At­lanta’s LGBT com­mu­nity de­serves re­spect

GA Voice - - News -

This year marks my 20th an­niver­sary liv­ing in At­lanta. I moved here the sum­mer be­fore the Olympics, and I can still re­mem­ber the un­cer­tainty this Mid­west­ern boy had be­fore mov­ing to the “dirty South.” I was a North­erner with some stereo­typ­i­cal im­ages of the South, and I was newly out of the closet. I had some fears walk­ing into my new ad­ven­ture. I won­dered if I would be wel­comed with open arms or would wake up one morn­ing with burn­ing crosses in my front yard.

Sur­pris­ingly, I walked right into one of the big­gest, most vi­brant, out and open gay com­mu­ni­ties in the coun­try. In 1995, Mid­town was a much dif­fer­ent place from now. Lo­cally owned hot spots like Ur­ban Coffee Bun­ga­low and Outwrite Book­store were my neigh­bors long be­fore all the Star­bucks arose, and it seemed the only peo­ple liv­ing in Mid­town were artists, pro­gres­sives, the home­less and the gays. I can still re­mem­ber the first day I ar­rived in At­lanta and drove down Pied­mont through Cheshire Bridge and saw it lined with rain­bow flags. I im­me­di­ately felt safe, at home and for the first time in my life: em­pow­ered.

Our com­mu­nity’s vi­sion, money and sup­port are what have made Mid­town and At­lanta what they are to­day. I have grown up a lot since those early days and it’s been fun to watch our city ex­pand and evolve along with me, but when our state govern­ment starts propos­ing anti-LGBT leg­is­la­tion, it makes me want to with­draw all my cash and move out for good.

The LGBT com­mu­nity has a long his­tory of turn­ing un­de­sir­able neigh­bor­hoods into vi­brant, thriv­ing ar­eas. Don’t we de­serve some re­spect and thanks for mak­ing At­lanta one of the most de­sir­able places in the coun­try to live?

I of­ten pitch At­lanta to my friends who live in other places. I am proud that we are the home of my idol, Dr. Martin Luther King Jr., and that we have rolling hills and wind­ing roads that are cov­ered with a natu- “The LGBT com­mu­nity has a long his­tory of turn­ing un­de­sir­able neigh­bor­hoods into vi­brant, thriv­ing ar­eas. Don’t we de­serve some re­spect and thanks for mak­ing At­lanta one of the most de­sir­able places in the coun­try to live?” ral canopy of trees. We have the lux­ury of get­ting to en­joy all four sea­sons, but with the nicest of them last­ing the long­est. We are only an hour away from the Blue Ridge Moun­tains, four hours from the beach, and have the world’s busiest air­port that al­lows us to es­cape to cities all over the world. Our art, en­ter­tain­ment and food scenes ri­val any world-class city and re­vi­tal­iza­tion projects like the At­lanta Belt­line and Ponce City Mar­ket are con­nect­ing dozens of dif­fer­ent neigh­bor­hoods like never be­fore. The LGBT com­mu­nity has helped build all of th­ese things that have made us the un­of­fi­cial Cap­i­tal Of The South, so why are we con­stantly fight­ing to be re­spected?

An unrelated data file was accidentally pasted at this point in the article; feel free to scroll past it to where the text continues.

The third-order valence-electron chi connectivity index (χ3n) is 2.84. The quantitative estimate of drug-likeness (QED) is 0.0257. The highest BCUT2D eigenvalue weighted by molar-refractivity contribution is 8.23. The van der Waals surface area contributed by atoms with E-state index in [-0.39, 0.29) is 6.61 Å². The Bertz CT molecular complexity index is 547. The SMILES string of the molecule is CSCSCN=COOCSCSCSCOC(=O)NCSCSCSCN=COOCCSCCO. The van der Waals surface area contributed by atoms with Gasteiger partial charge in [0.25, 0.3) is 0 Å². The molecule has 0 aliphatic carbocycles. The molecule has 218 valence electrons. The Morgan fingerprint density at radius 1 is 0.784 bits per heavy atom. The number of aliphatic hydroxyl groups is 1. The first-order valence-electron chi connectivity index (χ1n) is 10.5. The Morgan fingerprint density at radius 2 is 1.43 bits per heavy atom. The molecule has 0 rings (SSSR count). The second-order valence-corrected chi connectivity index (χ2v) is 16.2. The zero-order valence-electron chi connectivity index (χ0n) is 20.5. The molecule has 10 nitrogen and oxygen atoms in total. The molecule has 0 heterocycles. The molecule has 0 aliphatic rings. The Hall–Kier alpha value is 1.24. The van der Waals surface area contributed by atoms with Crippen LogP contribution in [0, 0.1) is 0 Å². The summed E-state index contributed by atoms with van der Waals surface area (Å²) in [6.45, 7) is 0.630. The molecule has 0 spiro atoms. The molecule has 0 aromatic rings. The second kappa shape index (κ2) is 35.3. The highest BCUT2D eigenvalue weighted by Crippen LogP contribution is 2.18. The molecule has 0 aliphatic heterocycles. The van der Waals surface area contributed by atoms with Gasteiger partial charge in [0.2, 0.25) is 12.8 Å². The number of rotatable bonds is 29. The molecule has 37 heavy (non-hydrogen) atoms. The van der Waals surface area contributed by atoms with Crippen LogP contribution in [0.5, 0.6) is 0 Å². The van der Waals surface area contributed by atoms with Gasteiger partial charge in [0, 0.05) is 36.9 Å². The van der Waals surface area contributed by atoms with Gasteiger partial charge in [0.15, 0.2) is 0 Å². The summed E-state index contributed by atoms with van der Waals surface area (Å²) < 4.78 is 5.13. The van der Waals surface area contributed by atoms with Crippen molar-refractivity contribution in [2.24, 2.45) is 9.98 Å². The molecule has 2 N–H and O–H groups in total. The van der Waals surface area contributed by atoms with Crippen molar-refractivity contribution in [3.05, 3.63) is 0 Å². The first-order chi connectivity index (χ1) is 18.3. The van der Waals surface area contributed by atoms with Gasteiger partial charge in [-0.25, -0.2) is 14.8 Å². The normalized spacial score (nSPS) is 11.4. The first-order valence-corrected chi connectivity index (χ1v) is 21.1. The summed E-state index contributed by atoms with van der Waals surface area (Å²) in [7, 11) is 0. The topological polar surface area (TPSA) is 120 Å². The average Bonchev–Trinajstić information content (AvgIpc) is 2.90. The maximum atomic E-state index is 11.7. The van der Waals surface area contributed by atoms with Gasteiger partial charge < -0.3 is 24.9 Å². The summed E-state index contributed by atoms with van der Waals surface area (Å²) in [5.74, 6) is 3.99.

Didn’t our state govern­ment of­fi­cials learn any­thing from last year’s In­di­ana “Religious Free­dom” de­ba­cle? Maybe they should be re­minded that they should never bite the hands that have been feed­ing our lo­cal econ­omy for years or we might just bite back. I never thought I would have stayed here as long as I have, but At­lanta has be­come home. I know I have been very good to this city and she has been good to me. I just wish our govern­ment lead­ers would re­turn the re­spect, back off, and say thank you to our com­mu­nity for help­ing to make At­lanta what it is to­day.

Bill Kaelin is the owner of Bill Kaelin Mar­ket­ing Events and Con­sult­ing Agency in At­lanta. www.Bil­lKaelin.com

Newspapers in English

Newspapers from USA

© PressReader. All rights reserved.